• ohiojimw

      But some of the fringes they’ve negotiated really do help the “little guys”. Guys with one day of MLB service get healthcare insurance for life for their self and family. The basic pension vesting also starts on day 1 and 41 service days qualifies for the pension ($12K minimum a year payable starting at age 62 up $185K a year for a guy with 10 years service). There also a 401k plan. All 40 man roster employees share in the distribution of royalties and endorsement monies earned by the MLBPA.

      40 man roster guys on option make a minimum of $80K a year after their first season (which is $40K) regardless of the level of the minors they are optioned to.

      However, yes, they could do more for the minor league guys.

      Google MLB benefits plan. There are several good presentations and explanations.

  7. Patrick

    Baseball continues to get worse every year. I’m already nearly done with it because of the ever changing of rules, inflated salaries,cry baby athletes who need to grow up, and other things such as owners who manipulate the system to take advantage of taxpayers so they can have more revenue pocketed. It’s time for the consumers to cut back and let these teams do what they please. Consumers are responsible for the mess it’s in anyway. Avoid going to overpriced games, quit paying g for the media , just ignore it all together and then let the ayers and owners argue over the college time bargains act.
    The mlb has gotten so bad over the last 20 years, and it is continuing to even get worse. Continue with bright ides such as interleave play, replays, changing of rules like being unable to slide into baseballs, not being able to run over the catcher, pitch limits, etc, etc. Majority of players are nothing more than grow little kids anyway.
    Why not have a,strike and see if you can’t destroy a game that was once great but is now mediocre at best. Go ahead and just do it.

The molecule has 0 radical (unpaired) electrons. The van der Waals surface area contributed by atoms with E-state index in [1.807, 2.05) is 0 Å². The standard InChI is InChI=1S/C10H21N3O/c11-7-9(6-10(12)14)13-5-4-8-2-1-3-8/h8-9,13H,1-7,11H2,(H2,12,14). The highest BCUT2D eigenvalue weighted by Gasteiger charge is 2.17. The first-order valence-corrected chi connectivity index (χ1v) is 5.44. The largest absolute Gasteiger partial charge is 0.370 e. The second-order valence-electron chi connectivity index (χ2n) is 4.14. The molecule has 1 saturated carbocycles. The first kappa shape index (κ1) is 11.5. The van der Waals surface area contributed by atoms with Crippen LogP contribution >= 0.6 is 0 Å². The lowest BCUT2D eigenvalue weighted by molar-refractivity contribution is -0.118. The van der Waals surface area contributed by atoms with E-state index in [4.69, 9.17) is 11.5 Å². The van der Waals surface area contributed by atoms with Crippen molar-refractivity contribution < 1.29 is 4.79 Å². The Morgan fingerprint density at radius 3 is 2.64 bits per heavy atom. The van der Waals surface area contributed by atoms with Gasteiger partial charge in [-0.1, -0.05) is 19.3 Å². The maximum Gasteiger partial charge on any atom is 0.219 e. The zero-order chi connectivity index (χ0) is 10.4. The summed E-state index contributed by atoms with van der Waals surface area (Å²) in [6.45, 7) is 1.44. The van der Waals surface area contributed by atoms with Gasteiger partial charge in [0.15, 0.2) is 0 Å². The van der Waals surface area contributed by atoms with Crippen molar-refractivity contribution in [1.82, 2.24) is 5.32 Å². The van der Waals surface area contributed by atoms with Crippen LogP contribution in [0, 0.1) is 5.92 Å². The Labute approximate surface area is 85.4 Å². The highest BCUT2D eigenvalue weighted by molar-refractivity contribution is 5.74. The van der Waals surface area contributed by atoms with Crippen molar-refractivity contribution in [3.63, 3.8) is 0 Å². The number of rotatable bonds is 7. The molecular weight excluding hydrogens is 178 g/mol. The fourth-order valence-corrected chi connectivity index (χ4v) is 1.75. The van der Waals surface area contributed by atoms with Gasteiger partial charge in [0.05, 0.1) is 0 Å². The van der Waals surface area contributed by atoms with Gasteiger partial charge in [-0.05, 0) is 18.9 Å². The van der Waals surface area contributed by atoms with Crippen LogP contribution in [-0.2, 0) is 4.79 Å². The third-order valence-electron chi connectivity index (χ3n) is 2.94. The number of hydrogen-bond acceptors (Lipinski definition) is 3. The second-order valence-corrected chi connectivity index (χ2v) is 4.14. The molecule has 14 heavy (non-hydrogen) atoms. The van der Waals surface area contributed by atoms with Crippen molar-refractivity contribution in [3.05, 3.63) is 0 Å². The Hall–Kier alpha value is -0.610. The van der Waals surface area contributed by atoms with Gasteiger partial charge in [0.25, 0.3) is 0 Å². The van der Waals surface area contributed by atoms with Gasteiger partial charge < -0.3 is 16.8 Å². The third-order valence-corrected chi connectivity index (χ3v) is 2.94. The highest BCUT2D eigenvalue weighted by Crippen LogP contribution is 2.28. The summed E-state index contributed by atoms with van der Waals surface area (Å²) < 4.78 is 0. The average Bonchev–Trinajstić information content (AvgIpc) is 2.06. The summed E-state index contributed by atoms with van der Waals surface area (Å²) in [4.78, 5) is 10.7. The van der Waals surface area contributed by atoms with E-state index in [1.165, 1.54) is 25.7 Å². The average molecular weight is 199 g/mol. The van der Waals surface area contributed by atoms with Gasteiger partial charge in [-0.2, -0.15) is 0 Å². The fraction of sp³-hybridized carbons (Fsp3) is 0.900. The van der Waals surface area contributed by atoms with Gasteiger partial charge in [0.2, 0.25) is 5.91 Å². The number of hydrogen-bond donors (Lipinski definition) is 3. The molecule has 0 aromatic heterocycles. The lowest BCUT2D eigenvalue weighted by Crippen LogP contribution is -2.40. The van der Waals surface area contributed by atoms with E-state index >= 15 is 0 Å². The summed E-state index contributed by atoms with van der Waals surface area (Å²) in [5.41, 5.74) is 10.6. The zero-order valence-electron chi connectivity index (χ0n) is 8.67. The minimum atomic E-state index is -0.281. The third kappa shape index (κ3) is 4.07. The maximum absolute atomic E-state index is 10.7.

• Chuck Schick

      You listed a number of flaws, yet attendance has never been higher ( even adjusted for population inflation). Players are paid enormous sums because the game generates enourmous sums. Owners demand stadium deals because they can….as any business owner would.

      The notion that players are cry babies is absurd. They possess incredible skills that come with enourmous pay. With enourmous pay comes power and influence. Joey Votto likely has more power than Bryan Price because he’s paid 20x’s more and is not easily replaceable. Had Joe Morgan made 20x’s more than Sparky Anderson then Morgan would’ve possessed far more power and influence. Great players are tremendous assets and are treated as such.

      Baseball has problems, but your list of greviances conflicts with the incredible rise in revenue and value over the past 20 years

      • jazzmanbbfan

        Patrick: your complaints are the same things I’ve been hearing since at least 1980 or maybe even before that. People aren’t going to stop going to games en masse nor are they going to ignore the game. That’s why they call us fans. I’m going to continue to go to games because I enjoy them. I don’t find players of today to be crybabies any more than pampered athletes of any era. As Chuck pointed out, they make a lot of money because of the revenue generated. If it is that frustrating for you, maybe it is time you looked for something else to follow. I’m going to continue to follow the sport I love. It’s not perfect but it still is the one I’m willing to pay to see on a regular basis.

      • lwblogger2

        Couldn’t say it better myself. I’ll add that if he really is fed up with MLB, there are a myriad of options in MiLB and independent leagues. There is some good baseball being played. If you don’t want to pay the MLB prices and see the MLB players, there are other options. I will watch pretty much any baseball but MLB is the best because it features the best players in the world.